Our education should be on par with present challenges

Considering that several industries are not enthusiastic about the new tide of graduates, maybe we are missing something. |Benz De Marshall Pierre, PantherNOW

Benz De Marshall Pierre| Staff Writer

The state of US higher education should cause us to pause and meditate about the level of preparedness of young graduates. At a time where the world faces all kinds of relentless challenges, educators and policymakers alike should start investing massively in offering practical education.

I am someone who usually cancels out the noise people make about the current shape of the US education system, but the magnitude of the issue caused me to ponder about a few things. 

A finding by the Gallup Poll is quite concerning. The study found that the US education system is lacking in several respects and that’s partly because higher ed is failing to give training relevant to the needs of the job market. This is echoed throughout most industries, with lack of ethics being the major complaint. 

As a political science major, I must admit that I am sometimes anxious of what the prospects will look like after graduation. Students are taught for four years about the basics of succeeding in an academic environment, whether it’s how to write impactful essays or doing research projects.

With this in mind, it’s easy to be left with the feeling that you don’t know much. You might even question how marketable your skills are.  

Considering that several industries are not enthusiastic about the new tide of graduates, maybe we are missing something. 

I am not speaking of majors such as finance, economics or nursing, as these will always be in very high demand. But those who may have chosen a different path may have to wrestle more than others.

The solution is not to undervalue some degrees that may not ensure a lucrative salary relative to others, as we might think. 

A solution might be to have an education reform with the aim of creating several programs catered to some college degrees. These programs would supplement the theoretical education we have received by training college students in some key areas to ensure success at the workplace.

The conventional answer to this is that we just need to find an internship tailored to our degrees as a stepping stone to a professional career in our desired field.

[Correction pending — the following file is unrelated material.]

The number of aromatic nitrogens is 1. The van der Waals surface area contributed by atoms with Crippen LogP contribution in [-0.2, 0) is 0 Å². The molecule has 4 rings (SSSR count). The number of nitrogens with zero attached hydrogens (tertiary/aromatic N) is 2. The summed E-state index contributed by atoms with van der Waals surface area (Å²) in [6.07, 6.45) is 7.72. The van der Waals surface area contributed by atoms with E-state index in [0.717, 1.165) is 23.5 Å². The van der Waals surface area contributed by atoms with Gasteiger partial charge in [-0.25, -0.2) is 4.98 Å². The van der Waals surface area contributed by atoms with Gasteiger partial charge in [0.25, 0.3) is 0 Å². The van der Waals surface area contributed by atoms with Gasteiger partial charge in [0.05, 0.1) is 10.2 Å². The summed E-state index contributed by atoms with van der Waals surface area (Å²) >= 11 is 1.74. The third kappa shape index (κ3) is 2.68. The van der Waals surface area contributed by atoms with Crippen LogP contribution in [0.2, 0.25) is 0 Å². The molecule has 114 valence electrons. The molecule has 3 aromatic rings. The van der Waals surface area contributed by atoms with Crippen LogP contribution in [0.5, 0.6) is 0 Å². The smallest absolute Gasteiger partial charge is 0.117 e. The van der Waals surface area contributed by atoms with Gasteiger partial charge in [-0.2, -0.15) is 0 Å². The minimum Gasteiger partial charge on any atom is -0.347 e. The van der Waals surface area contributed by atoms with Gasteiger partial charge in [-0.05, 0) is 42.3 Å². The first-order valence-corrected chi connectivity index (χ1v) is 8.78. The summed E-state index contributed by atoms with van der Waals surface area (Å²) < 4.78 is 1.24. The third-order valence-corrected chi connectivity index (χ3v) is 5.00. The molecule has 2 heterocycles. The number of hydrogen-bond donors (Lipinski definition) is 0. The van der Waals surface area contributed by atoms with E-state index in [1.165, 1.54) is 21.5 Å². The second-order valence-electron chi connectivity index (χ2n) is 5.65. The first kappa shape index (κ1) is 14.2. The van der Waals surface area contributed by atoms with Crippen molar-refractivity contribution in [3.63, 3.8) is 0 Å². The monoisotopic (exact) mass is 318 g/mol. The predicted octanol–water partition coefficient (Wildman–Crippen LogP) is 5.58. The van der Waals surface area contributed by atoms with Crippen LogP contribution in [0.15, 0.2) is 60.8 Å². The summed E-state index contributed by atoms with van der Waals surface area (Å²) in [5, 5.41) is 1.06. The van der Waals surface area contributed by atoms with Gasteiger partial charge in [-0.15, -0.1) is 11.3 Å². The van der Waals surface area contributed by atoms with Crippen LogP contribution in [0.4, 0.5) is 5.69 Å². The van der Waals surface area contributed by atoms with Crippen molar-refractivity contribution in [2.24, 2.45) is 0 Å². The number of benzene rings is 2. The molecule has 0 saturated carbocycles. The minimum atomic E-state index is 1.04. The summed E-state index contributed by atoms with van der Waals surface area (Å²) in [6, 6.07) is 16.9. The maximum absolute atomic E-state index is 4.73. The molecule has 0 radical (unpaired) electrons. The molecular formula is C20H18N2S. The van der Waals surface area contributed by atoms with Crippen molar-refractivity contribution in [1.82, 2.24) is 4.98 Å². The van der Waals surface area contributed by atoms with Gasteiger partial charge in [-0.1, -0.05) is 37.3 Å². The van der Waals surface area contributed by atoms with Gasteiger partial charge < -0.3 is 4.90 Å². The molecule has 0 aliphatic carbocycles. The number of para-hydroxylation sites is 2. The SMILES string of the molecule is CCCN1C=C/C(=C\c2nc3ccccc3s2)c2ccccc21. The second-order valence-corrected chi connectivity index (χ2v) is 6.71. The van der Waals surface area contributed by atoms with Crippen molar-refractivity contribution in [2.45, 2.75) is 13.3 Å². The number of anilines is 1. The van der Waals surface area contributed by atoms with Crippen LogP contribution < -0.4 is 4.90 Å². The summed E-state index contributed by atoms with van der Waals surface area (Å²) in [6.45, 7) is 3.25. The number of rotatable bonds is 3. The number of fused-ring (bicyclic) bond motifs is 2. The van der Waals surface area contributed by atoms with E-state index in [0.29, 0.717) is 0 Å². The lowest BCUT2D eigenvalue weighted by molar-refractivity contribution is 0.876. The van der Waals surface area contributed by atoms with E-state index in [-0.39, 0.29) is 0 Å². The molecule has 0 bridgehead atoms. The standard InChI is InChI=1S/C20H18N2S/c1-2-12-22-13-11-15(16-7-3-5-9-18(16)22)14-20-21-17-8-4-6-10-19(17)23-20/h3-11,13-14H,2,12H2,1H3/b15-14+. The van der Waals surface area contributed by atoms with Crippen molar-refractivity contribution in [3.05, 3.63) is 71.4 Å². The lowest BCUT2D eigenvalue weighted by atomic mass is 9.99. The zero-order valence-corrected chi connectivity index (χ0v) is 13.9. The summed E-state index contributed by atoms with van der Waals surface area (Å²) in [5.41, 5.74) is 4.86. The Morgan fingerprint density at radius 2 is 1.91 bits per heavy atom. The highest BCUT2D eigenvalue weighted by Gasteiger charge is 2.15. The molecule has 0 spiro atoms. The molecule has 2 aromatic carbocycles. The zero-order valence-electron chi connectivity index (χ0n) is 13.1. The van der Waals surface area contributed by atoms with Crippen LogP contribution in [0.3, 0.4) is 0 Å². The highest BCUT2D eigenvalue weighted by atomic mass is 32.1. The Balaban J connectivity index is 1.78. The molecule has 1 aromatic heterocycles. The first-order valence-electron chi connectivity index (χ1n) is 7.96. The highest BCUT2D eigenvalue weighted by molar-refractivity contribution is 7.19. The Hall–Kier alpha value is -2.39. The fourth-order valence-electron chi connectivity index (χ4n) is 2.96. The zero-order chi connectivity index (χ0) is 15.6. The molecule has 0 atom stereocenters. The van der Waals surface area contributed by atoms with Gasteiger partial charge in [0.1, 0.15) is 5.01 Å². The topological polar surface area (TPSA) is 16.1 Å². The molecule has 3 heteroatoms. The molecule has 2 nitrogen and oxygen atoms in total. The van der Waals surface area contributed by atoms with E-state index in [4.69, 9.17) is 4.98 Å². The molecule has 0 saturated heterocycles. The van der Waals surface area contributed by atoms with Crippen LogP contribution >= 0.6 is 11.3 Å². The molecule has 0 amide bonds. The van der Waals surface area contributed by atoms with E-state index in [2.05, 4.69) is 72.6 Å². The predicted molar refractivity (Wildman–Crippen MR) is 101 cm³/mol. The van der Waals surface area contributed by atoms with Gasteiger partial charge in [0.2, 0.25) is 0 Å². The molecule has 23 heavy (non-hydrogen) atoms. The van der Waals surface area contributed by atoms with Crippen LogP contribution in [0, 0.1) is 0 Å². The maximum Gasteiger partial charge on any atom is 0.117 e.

Both workshops and internships are becoming increasingly crucial to our future job prospects, which provides vital exposure to a field of interest. 

But what about the full-time students who also have to work? It’s difficult to spare the time to enroll for one or the other while being torn by personal commitments and mountainous school assignments.

It is an immense sacrifice to not only stay committed to one’s job while also interning in an industry that offers little to no pay- not everyone has that luxury. 

A remedy to this might be to incorporate some key courses aimed at teaching these skills into the college curriculum. 

FIU’s 21st Century Skills is a step in the right direction. It’s a remarkable enterprise that recognizes the highly competitive nature of the workforce in the 21st century, and aims to impart training that makes the student stand out. 

It focuses on 3 key skills, artificial intelligence, data literacy and emotional intelligence. In a world where AI has made important strides, and where we are bombarded with information, those who can stay on top of these trends will certainly have an advantage in the workforce. 

Laments against GenZ are quite high, and some of them do have some foundations. But if nothing is done to reverse this fall, we may be losing a critical tool of American economic greatness, that is a competent workforce. 

The world is moving very fast, and those who lag behind may suffer stunning defeats in several ways. A proactive policy relating to these things needs to be the norm sooner than later. 

These policies would benefit students and allow graduates to have a high sense of confidence in what they know when it comes to contributing to the country as a whole. 

Though education alone does not guarantee change, it sure is a powerful tool that can help bring the change to better prepare our graduates when entering the workforce.


The opinions presented on this page do not represent the views of the PantherNOW Editorial Board. These views are separate from editorials and reflect individual perspectives of contributing writers and/or members of the University community.

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